England’s foreign-born Test cricketers
To see Adil Rashid, Ravi Bopara and Owais Shah represent England in the first one-day international (ODI) against Australia at The Oval last Friday is the inspiration behind this post.
All three have Indo – Pak origins although only Shah (6 Tests and 61 ODIs for England) was born in Karachi, Pakistan.
Like Test players Mark Ramprakash, ‘Monty’ Panesar, Sajid Mahmood and Ali Kabir, Bopara (10 Tests, 42 ODIs) and Rashid (two ODIs) were born in England.
The current Ashes series had a strong South African connection. As many as four in the England Test team — Andrew Strauss, Kevin Pietersen, Matt Price and the debut centurion Ian Trott — were born in South Africa.
In all, 61 overseas-born players from 15 countries – including unlikely places like Peru, Hong Kong, Italy, Germany, Denmark, Kenya, Zimbabwe, Zambia and Papua New Guinea – have played Test cricket for England.
Here is a list of cricketers born outside UK and Ireland who have represented England at Test level. (Those born in Scotland, Wales and Ireland are not included in this list, for example Wales-born reverse-swing quickie Simon Jones).
Sixteen were born in India, 11 in West Indies, 10 in South Africa and nine in Australia.
AUSTRALIA: Billy Murdoch, John Ferris, Sammy Woods, Albert Trott, ‘Gubby’ Allen, Adam Hollioake, Ben Hollioake, Jason Gallian, Tim Ambrose.
SOUTH AFRICA: Basil D’Oliviera, Tony Greig, Ian Greig, Allan Lamb, Chris Smith, Robin Smith, Andrew Strauss, Kevin Pietersen, Matt Prior, Ian Trott.
WEST INDIES: Lord Harris, Pelham Warner, Roland Butcher, Norman Cowans, Wilf Slack, Gladstone Small, Phillip DeFreitas, Devon Malcolm, Chris Lewis, Neil Williams, Joseph Benjamin.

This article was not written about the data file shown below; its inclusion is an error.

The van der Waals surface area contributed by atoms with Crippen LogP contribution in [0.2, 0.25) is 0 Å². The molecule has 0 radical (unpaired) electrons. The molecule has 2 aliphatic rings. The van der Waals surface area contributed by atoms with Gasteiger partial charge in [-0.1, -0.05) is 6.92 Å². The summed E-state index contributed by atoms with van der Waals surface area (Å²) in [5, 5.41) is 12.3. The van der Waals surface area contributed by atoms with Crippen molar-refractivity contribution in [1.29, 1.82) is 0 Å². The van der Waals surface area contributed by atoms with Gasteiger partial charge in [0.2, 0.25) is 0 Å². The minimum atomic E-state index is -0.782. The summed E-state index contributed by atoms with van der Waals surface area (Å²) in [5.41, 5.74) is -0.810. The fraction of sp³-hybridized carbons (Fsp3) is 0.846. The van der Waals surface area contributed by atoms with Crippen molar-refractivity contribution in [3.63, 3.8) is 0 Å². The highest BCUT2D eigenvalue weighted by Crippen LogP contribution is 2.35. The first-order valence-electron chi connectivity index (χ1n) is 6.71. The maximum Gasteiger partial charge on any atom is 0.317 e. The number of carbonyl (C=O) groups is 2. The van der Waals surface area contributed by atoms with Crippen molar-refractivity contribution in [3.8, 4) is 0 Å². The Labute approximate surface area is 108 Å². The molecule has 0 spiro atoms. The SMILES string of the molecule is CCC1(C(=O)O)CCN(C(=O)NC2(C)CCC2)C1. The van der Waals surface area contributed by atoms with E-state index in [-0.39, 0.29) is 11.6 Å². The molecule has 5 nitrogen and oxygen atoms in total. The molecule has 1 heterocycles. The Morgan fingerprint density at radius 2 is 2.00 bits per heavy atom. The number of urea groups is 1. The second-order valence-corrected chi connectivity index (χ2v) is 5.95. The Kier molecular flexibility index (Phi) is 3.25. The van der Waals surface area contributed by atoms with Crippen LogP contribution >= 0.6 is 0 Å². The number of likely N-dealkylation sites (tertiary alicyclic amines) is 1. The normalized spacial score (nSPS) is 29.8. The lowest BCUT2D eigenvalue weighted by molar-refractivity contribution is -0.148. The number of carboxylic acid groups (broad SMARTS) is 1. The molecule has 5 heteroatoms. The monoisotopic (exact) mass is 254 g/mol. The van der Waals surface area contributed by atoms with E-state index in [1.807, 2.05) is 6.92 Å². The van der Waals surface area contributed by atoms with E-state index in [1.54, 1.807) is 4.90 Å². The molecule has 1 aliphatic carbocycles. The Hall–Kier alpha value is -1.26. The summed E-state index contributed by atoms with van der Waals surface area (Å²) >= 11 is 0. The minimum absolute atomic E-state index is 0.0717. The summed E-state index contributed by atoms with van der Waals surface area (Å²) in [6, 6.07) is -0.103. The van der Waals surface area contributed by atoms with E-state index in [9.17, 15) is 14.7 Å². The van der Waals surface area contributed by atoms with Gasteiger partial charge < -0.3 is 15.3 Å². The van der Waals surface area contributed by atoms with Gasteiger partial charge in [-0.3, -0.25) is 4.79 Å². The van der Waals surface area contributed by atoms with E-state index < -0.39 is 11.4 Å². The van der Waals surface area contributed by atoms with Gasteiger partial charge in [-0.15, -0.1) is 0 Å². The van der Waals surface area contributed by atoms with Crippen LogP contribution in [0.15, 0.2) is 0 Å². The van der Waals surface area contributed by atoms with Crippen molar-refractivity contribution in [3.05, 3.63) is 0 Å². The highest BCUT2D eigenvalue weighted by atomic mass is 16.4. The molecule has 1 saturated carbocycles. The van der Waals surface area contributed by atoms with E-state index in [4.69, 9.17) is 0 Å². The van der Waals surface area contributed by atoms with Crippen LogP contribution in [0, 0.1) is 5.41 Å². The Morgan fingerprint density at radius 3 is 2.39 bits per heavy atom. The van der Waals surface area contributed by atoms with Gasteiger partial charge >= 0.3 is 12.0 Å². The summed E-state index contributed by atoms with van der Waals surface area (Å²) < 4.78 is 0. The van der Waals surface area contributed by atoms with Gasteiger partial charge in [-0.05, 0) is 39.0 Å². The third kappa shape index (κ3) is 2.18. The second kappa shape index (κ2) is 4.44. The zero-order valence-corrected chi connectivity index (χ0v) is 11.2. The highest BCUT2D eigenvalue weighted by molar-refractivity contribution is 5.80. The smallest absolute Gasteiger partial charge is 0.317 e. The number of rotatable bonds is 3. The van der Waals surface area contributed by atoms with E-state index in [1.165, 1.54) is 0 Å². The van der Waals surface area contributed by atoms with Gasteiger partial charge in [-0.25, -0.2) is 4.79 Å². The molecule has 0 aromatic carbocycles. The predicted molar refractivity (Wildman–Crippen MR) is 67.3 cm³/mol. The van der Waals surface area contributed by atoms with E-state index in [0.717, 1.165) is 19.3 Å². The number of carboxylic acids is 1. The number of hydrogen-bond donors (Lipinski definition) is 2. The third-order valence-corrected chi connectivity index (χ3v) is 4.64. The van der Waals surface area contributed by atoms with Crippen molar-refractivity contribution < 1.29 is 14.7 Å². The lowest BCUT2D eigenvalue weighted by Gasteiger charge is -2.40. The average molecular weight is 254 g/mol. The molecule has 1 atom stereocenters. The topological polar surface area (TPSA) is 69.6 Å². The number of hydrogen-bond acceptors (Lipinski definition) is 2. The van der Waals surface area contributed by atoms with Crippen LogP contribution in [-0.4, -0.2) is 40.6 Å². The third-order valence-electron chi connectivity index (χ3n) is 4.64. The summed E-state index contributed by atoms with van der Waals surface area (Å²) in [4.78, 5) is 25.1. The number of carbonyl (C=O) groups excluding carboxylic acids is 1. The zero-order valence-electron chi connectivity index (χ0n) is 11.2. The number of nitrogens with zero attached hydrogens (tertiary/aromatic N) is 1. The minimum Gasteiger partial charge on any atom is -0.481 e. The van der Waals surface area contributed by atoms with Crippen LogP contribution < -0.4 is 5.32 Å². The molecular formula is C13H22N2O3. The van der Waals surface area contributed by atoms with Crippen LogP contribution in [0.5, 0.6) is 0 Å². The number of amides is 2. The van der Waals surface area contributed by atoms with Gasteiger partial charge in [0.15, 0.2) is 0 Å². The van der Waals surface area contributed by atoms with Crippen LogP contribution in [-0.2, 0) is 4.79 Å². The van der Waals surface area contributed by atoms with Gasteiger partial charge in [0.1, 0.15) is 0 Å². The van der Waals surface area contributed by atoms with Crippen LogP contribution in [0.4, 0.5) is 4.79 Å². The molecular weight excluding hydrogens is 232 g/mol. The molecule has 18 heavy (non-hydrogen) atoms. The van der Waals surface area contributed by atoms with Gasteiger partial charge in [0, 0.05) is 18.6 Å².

NEW ZEALAND: Andy Caddick.
INDIA: K.S. Ranjitsinhji (‘Ranji’), Edward Wynyard, Richard Young, Neville Tufnell, Douglas Jardine, K.S. Duleepsinhji (‘Duleep’), Nawab of Pataudi, Sr., Errol Holmes, Norman Mitchell-Innes, George Emmett, Colin Cowdrey, John Jameson, Bob Woolmer, Robin Jackman, Nasser Hussain, Minal Patel.
PAKISTAN: Usman Afzaal, Owais Shah.
ZIMBABWE (formerly Rhodesia): Graeme Hick, Paul Parker.
KENYA: Derek Pringle.
ZAMBIA: Phil Edmonds, Neil Radford.
GERMANY: Donald Carr, Paul Terry.
ITALY: Ted Dexter.
PERU: Freddie Brown.
HONG KONG: Dermot Reeve.
PAPUA NEW GUINEA: Geraint Jones.
DENMARK: Amjad Khan.
Murdoch, Ferris, Woods and Albert Trott had earlier played for Australia. Nawab of Pataudi Sr. Later played for India .
Incredibly, seven overseas-born cricketers from five countries represented England in the first Test against New Zealand at Christchurch in January 1992. They were Hick (born in Zimbabwe), Lamb and Robin Smith (South Africa), Pringle (Kenya), Lewis and DeFreitas (West Indies) and debutant Reeve (Hong Kong). Only four were “home grown” Englishmen — skipper Graham Gooch, Alec Stewart, R.C. (Jack) Russell and Phil Tufnell.
England triumphed by an innings, and retaining the same team for the next Test in Auckland, won by 168 runs. Is there a message here somewhere?
When will Australia include an Asian in their Test line-up? Pakistan-born Usman Khawaja may become the first Muslim to represent Australia in cricket. In 11 first-class matches for NSW the 22-year-old has hit 651 runs at 40.68 with a highest score of 172 not out.
And India-born all-rounder Lisa Sthalekar, 30, has played seven Tests for Australian women, averaging 33.83 with the bat (top-score an unbeaten 120) and 20.23 when bowling.
Kersi is an author of 13 cricket books including The Waugh Twins, Cricket's Great All-rounders,Six Appeal and Nervous Nineties. He writes regularly for Inside Cricket and other publications. He has recently finished his new book on Cricket's Conflicts and Controversies, with a foreword by Greg Chappell.